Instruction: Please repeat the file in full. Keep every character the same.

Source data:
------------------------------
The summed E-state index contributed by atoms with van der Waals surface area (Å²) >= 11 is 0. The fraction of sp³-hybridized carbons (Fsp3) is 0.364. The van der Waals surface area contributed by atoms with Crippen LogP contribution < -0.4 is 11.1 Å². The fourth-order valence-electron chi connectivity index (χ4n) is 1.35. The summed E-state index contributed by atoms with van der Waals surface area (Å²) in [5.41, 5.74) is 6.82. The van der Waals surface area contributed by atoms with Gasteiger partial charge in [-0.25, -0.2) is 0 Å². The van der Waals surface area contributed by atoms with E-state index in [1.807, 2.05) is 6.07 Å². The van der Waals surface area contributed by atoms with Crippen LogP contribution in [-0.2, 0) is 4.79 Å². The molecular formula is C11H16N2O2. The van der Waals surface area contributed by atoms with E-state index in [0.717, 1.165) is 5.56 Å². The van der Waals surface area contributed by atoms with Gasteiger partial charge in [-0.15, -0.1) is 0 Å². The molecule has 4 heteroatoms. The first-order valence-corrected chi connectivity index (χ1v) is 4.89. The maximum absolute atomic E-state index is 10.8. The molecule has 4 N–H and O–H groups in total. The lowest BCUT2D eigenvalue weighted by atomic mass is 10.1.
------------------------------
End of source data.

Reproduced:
The summed E-state index contributed by atoms with van der Waals surface area (Å²) >= 11 is 0. The fraction of sp³-hybridized carbons (Fsp3) is 0.364. The van der Waals surface area contributed by atoms with Crippen LogP contribution < -0.4 is 11.1 Å². The fourth-order valence-electron chi connectivity index (χ4n) is 1.35. The summed E-state index contributed by atoms with van der Waals surface area (Å²) in [5.41, 5.74) is 6.82. The van der Waals surface area contributed by atoms with Gasteiger partial charge in [-0.25, -0.2) is 0 Å². The van der Waals surface area contributed by atoms with E-state index in [1.807, 2.05) is 6.07 Å². The van der Waals surface area contributed by atoms with Crippen LogP contribution in [-0.2, 0) is 4.79 Å². The molecular formula is C11H16N2O2. The van der Waals surface area contributed by atoms with E-state index in [0.717, 1.165) is 5.56 Å². The van der Waals surface area contributed by atoms with Gasteiger partial charge in [-0.15, -0.1) is 0 Å². The molecule has 4 heteroatoms. The first-order valence-corrected chi connectivity index (χ1v) is 4.89. The maximum absolute atomic E-state index is 10.8. The molecule has 4 N–H and O–H groups in total. The lowest BCUT2D eigenvalue weighted by atomic mass is 10.1.